The following article on World War 2 planes is an excerpt from Barrett Tillman’ D-Day Encyclopedia. It is available for order now from Amazon and Barnes & Noble. 

World War 2 Planes: Aircraft

Boeing B-17 Flying Fortress


The Flying Fortress embodied the cherished American concept of precision daylight bombardment and was amongst the deadliest of World War 2 planes. Developed during the mid- to late 1930s, the B-17 entered service in 1938, but production was limited by peacetime budgets. However, with four Wright radial engines, a four-thousand-pound bomb load, and a powerful battery of machine guns, the Flying Fortress seemed to live up to its name. Limited Royal Air Force use began in April 1941, but Bomber Command doctrine did not match the Fortress’s potential. Subsequently most British B-17s were flown by RAF Coastal Command.

For the U.S. Army Air Forces, the B-17 was a first-to-last warrior. A flight of B-17Es was caught in the Japanese attack on Pearl Harbor, Hawaii, on 7 December 1941; G models remained operational on VJ-Day. B-17s of the Eighth and Fifteenth Air Forces delivered 45.8 percent of the USAAF bomb tonnage against Germany while sustaining 47.1 percent of the bomber losses—4,688 destroyed in combat. Twenty-three B-17 groups were operational in England by June 1944.

Combat experience over Europe demonstrated a need for additional armament, leading to the B-17G. With a remotely controlled two-gun turret under the nose, the G variant’s armament was increased to a dozen .50 caliber guns for its ten-man crew: pilot, copilot, navigator, bombardier, radioman, and five gunners including the flight engineer. Bomb bay capacity also was increased over the original model, reaching a total of 9,600 pounds for shorter-range missions. Top speed was 287 mph at twenty-five thousand feet.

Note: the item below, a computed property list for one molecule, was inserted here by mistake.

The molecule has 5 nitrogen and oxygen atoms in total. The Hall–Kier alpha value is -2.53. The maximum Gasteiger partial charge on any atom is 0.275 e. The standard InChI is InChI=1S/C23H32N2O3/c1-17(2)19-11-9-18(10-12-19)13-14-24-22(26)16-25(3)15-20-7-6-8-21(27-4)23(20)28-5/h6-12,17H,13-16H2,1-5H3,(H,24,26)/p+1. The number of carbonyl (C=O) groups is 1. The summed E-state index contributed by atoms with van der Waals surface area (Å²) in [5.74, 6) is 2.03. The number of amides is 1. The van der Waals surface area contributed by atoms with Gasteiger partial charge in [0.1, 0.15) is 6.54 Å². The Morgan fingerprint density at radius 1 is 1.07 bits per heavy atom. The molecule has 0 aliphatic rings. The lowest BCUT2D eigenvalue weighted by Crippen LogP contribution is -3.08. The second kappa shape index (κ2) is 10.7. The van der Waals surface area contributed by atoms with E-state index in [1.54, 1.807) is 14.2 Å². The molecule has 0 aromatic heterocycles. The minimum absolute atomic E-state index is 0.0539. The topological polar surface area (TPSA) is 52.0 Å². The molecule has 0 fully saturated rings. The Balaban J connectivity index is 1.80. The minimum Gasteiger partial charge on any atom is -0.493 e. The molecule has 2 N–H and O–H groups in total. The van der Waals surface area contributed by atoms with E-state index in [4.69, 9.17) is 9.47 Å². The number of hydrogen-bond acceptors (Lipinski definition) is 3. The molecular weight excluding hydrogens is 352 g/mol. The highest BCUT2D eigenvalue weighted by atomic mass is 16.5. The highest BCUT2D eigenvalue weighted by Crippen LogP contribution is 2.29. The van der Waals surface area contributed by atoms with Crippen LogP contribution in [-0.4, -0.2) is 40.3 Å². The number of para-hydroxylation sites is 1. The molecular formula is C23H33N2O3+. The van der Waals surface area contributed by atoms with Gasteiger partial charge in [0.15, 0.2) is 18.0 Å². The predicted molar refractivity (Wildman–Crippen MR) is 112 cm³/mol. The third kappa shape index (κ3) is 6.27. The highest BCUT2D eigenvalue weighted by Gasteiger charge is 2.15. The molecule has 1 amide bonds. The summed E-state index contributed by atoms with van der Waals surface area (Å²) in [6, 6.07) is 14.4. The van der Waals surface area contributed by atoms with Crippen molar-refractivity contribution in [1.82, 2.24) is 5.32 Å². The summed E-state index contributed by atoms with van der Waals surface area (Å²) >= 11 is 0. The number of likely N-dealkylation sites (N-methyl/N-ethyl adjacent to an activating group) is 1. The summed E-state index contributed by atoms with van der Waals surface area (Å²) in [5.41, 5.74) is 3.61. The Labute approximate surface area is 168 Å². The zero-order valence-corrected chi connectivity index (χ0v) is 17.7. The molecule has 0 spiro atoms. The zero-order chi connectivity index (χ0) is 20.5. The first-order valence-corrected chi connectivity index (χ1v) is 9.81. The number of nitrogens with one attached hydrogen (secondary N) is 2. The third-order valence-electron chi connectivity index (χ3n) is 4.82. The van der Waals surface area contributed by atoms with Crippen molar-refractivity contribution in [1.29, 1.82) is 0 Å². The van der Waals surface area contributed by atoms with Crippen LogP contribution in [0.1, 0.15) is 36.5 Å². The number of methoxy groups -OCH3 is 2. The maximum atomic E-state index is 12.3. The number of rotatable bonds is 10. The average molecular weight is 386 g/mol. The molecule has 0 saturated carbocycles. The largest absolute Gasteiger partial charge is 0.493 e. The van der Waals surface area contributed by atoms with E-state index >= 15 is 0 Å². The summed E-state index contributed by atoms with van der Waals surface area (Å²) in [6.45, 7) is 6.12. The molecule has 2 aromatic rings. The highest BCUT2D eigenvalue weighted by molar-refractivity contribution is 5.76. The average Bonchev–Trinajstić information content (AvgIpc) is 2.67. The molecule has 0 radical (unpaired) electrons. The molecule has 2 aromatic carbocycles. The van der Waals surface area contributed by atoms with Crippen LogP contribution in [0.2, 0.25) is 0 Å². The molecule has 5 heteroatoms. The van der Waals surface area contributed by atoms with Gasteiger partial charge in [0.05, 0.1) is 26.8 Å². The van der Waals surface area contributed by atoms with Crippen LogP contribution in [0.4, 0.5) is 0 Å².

The Army Air Forces accepted 12,692 Fortresses from 1940 to 1945, built by Boeing, Douglas, and Vega. Stable and easy to fly for a multi-engine aircraft, the ‘‘Fort’’ had the best safety record of any USAAF bomber of the era. In 1944 a typical B-17G cost $204,370.

Consolidated B-24 Liberator

Big and slab-sided, the Liberator was derided by Fortress pilots as ‘‘the box the B-17 came in.’’ However, it was faster and longer ranged of many World War 2 planes, in addition to becoming the most-produced American aircraft of World War II: 18,190 Liberators were accepted between 1940 and August 1945. At the time of Operation Overlord the Eighth Air Force had seventeen Liberator groups.

The army ordered the XB-24 prototype in March 1939, calling for a 310 mph top speed; the first flight occurred just before year’s end. Powered by four Pratt and Whitney R1830 radial engines, the new bomber was clocked at 273 mph. Initial deliveries went to Britain as long-range transports and maritime patrol planes. The type entered USAAF service in the summer of 1941.

Like the B-17, the Liberator was found vulnerable to head-on attacks by German fighters, so armament was increased. In mid-1943 the B-24G, H, and J models were built with powered turrets at the nose and tail, raising total armament to ten .50 caliber guns. By the fall of 1944 some Eighth Air Force B-24 groups had reequipped with B-17s because of the Boeing’s greater service ceiling. The Liberator’s high-aspect-ratio wing enabled greater speed but reduced altitude.